And while there was some thought that a top-3 pick coupled with a few decent players might be enough to entice the Bulls to pull the trigger on a deal to trade Butler, CSNNE.com has been told such an offer would have to include at least one “legitimate, NBA starter” for the Bulls to even possibly consider trading him.
“And that might be a stretch,” the source indicated.
What is the hardest part of assembling a potential NBA title contender? Finding the elite, cornerstone player you need who can lead your team at both ends of the floor. The Chicago Bulls have that in Butler, he’s locked up under contract until at least the summer of 2019 on a good contract (a max before the TV deal money kicked in), why would they trade him?
Stranger things have happened, especially with the Bulls, but unless they want to tear it all down and rebuild — and they don’t — getting rid of Butler doesn’t make sense.
The better question is who will be around Butler come next fall. =
Apparently, all it takes is a little public discussion of LeBron James‘ “broken” jump shot to get him back on balance and knocking down the three ball — he was 4-of-6 from deep Wednesday.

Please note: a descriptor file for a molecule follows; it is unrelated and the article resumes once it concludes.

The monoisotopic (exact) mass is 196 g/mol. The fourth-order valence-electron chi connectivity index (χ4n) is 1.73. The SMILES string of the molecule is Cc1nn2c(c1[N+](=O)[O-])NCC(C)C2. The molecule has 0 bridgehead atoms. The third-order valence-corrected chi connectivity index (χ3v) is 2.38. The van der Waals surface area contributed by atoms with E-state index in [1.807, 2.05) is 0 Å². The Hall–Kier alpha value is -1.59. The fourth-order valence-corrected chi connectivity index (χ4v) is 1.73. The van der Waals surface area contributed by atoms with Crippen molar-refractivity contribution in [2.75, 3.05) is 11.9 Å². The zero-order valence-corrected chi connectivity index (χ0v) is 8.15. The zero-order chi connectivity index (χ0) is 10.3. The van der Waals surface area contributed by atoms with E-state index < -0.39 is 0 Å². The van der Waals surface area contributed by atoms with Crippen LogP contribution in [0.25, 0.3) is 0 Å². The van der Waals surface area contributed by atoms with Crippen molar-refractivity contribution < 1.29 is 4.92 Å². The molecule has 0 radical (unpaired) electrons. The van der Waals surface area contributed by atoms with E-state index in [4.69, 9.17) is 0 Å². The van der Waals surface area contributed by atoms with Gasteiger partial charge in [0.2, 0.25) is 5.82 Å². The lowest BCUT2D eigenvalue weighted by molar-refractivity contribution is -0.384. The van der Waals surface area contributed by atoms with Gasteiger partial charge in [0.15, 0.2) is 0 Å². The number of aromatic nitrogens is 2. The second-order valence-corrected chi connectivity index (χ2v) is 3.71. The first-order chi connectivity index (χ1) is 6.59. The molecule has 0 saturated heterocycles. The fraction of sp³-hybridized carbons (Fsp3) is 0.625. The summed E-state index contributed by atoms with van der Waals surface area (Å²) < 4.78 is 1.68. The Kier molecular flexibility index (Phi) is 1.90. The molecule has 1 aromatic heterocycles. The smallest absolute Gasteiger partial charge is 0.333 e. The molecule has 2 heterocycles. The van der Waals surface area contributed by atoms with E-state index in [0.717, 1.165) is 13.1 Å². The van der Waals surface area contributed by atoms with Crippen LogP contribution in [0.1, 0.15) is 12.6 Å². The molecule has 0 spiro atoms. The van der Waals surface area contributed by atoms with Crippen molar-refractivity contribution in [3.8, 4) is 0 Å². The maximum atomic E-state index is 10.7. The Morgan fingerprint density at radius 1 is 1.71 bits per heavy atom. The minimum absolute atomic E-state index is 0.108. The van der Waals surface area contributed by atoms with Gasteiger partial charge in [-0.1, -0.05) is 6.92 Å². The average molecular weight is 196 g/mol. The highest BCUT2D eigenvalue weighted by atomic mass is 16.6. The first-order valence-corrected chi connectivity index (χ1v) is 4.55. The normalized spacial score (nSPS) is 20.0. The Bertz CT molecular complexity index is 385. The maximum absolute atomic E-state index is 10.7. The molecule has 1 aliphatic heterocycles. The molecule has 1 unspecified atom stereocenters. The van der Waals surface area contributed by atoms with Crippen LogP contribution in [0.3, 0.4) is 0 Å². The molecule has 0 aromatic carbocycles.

Then again J.R. Smith was 7-of-13, Kyrie Irving 4-of-5, and as a team the Cavaliers knocked down a record 25 threes — while shooting 55.6 percent — as they wiped the floor with the Hawks in Game 2.
In case you’re curious where the Cavs were hitting from, here’s the team’s shot chart.
The Houston Rockets aren’t in any rush to hire a new head coach, preferring to interview a wide range of candidates to find the right one. Jeff Van Gundy has been widely believed to be at the top of their list, now that Tom Thibodeau and Scott Brooks are off the market, but ESPN.com’s Marc Stein is reporting another name that has entered the mix: Mike D’Antoni, who last held a head coaching job from 2012 to 2014 with the Lakers and currently serves as the Sixers’ lead assistant.
The Pacers, meanwhile, haven’t made a final decision on Frank Vogel’s future with the team, but all signs seem to point to him getting let go in the next few days. And if that happens, Stein reports that Vogel will also be on Houston’s list of candidates.
Given the Rockets’ massive drop-off on the defensive end this season, Vogel would seem to be a better fit than D’Antoni. But it sounds like the Rockets aren’t close to finding a replacement for J.B. Bickerstaff, although it would make sense to have a new coach in place by next month’s draft.